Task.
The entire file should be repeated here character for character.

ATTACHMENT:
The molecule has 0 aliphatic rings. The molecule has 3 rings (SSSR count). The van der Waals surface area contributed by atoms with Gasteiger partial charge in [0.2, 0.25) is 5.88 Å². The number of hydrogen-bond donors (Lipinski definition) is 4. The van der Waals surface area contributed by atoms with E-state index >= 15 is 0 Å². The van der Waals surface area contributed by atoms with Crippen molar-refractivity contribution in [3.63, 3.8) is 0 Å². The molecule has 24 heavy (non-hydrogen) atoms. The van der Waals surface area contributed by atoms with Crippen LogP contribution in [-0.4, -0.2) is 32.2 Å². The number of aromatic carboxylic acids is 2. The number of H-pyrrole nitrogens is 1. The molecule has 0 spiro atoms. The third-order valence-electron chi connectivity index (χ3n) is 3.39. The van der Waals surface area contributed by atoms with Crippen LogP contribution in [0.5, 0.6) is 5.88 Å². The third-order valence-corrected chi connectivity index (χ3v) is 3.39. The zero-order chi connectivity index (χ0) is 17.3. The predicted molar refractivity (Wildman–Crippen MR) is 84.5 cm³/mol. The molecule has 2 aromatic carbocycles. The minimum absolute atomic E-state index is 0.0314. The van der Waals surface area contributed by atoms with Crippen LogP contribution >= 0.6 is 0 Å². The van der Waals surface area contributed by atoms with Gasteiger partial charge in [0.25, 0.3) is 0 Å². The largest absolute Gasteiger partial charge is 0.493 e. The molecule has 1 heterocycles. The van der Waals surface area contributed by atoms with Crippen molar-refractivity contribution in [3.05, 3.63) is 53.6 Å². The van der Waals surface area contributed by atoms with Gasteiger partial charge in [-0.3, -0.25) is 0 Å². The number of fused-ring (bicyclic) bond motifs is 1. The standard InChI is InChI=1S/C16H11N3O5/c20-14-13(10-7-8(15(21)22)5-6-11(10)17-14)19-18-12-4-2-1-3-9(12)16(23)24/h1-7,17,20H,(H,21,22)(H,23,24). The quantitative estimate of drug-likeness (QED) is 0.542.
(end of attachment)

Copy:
The molecule has 0 aliphatic rings. The molecule has 3 rings (SSSR count). The van der Waals surface area contributed by atoms with Gasteiger partial charge in [0.2, 0.25) is 5.88 Å². The number of hydrogen-bond donors (Lipinski definition) is 4. The van der Waals surface area contributed by atoms with E-state index >= 15 is 0 Å². The van der Waals surface area contributed by atoms with Crippen molar-refractivity contribution in [3.63, 3.8) is 0 Å². The molecule has 24 heavy (non-hydrogen) atoms. The van der Waals surface area contributed by atoms with Crippen LogP contribution in [-0.4, -0.2) is 32.2 Å². The number of aromatic carboxylic acids is 2. The number of H-pyrrole nitrogens is 1. The molecule has 0 spiro atoms. The third-order valence-electron chi connectivity index (χ3n) is 3.39. The van der Waals surface area contributed by atoms with Crippen LogP contribution in [0.5, 0.6) is 5.88 Å². The third-order valence-corrected chi connectivity index (χ3v) is 3.39. The zero-order chi connectivity index (χ0) is 17.3. The predicted molar refractivity (Wildman–Crippen MR) is 84.5 cm³/mol. The molecule has 2 aromatic carbocycles. The minimum absolute atomic E-state index is 0.0314. The van der Waals surface area contributed by atoms with Crippen LogP contribution >= 0.6 is 0 Å². The van der Waals surface area contributed by atoms with Gasteiger partial charge in [0.25, 0.3) is 0 Å². The largest absolute Gasteiger partial charge is 0.493 e. The molecule has 1 heterocycles. The van der Waals surface area contributed by atoms with Crippen molar-refractivity contribution in [3.05, 3.63) is 53.6 Å². The van der Waals surface area contributed by atoms with Gasteiger partial charge in [-0.3, -0.25) is 0 Å². The number of fused-ring (bicyclic) bond motifs is 1. The standard InChI is InChI=1S/C16H11N3O5/c20-14-13(10-7-8(15(21)22)5-6-11(10)17-14)19-18-12-4-2-1-3-9(12)16(23)24/h1-7,17,20H,(H,21,22)(H,23,24). The quantitative estimate of drug-likeness (QED) is 0.542.